Now here was something I was certain I was not qualified to do. I argued, “I don’t write those kinds of books. I write textbooks and cultural stuff. I would not know how to write something about You or for You.” Why God puts up with my argumentativeness and does not simply wipe me out with the swat of a thought or give up on me, I do not know, but I am grateful for His patience.
The response to my argument was immediate. Against the clouds, I saw a pink-covered book with a moving black pen. “I will guide your pen,” came the response.
Well, here was an interesting dilemma. First, what on earth was I supposed to write? There was not much direction in what I had heard. Second, when on earth was I supposed to do it? I had a job that often required me to put in as many as 60-70 hours a week, a job, I might mention, that God insisted I take and keep. Third, by the time I got to work I was wondering had I really heard what I heard.
It would have been easy perhaps to ignore the vision and Voice, but somehow I could not. I fussed about it for four months, trying to figure out what to do about the tasking and wondering if it was authentic. This was the first time that I felt a definite need for a priest’s interpretation, yet I really did not want to be written off as hopelessly psychotic. I tried to turn to Fr. Barry, at the time just completing an assignment as our interim parish priest at the time (double-hatting with directing the St. Francis Retreat Center). I took RCIA classes with him and over time he has become my de facto spiritual advisor and informal confessor although I generally go to regular confession at Old Mission with one of our parish priests (English-speaking, Spanish-speaking, or Latin Mass -- for a small town, we are rich in that respect). Each time I ran into Fr. Barry, however, when I tried to bring up the topic, but my tongue just would not work. Finally, I sent him the following letter:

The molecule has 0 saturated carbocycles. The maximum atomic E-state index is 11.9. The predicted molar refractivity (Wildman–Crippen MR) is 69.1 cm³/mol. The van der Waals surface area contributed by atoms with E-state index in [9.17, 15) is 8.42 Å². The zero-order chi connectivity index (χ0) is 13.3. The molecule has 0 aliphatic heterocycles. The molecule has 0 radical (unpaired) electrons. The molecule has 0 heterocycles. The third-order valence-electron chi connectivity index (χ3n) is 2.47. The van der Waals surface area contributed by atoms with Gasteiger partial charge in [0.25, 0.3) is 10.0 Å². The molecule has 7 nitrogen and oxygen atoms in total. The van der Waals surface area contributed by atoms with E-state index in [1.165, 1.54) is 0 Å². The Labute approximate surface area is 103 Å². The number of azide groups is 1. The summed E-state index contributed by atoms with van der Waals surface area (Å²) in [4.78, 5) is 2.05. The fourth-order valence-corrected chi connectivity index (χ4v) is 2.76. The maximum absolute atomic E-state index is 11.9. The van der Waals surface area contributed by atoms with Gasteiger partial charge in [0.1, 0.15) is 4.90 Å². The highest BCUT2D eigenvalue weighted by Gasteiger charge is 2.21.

Fr. Barry, for some weeks, I have wanted to relate an overwhelming event because I trust your insights and experience. Each time I have tried, however, I have lost my courage. I think the only way around this barrier is to seize a brave moment and describe it in writing. To wit, I spend my 90-minute (roundtrip) daily commute in communication with God, enjoying His presence. Well, one morning I heard, “I gave you the gift of words. Use them for Me.” I argued that I don’t know how to do this kind of writing. In answer, against the clouds I saw a book and a moving quill pen. The Voice said, “I will guide your pen.” I have not known what to make of this. I am not anyone special to entrust with such a task, yet this is not something I would be likely to fantasize since I do not consider myself capable of writing this sort of book, my job does not allow time to write, and logic dominates my thinking. (The latter trait is probably why for 56 years I remained an atheist. My coming to faith is a testament to the remarkable power and loving willingness of God to touch both mind and body.) Since “no” turned out to be an unacceptable response, I have now written 100 pages. My pen has indeed been guided, and this incident, along with others, has introduced me to the concept of submission.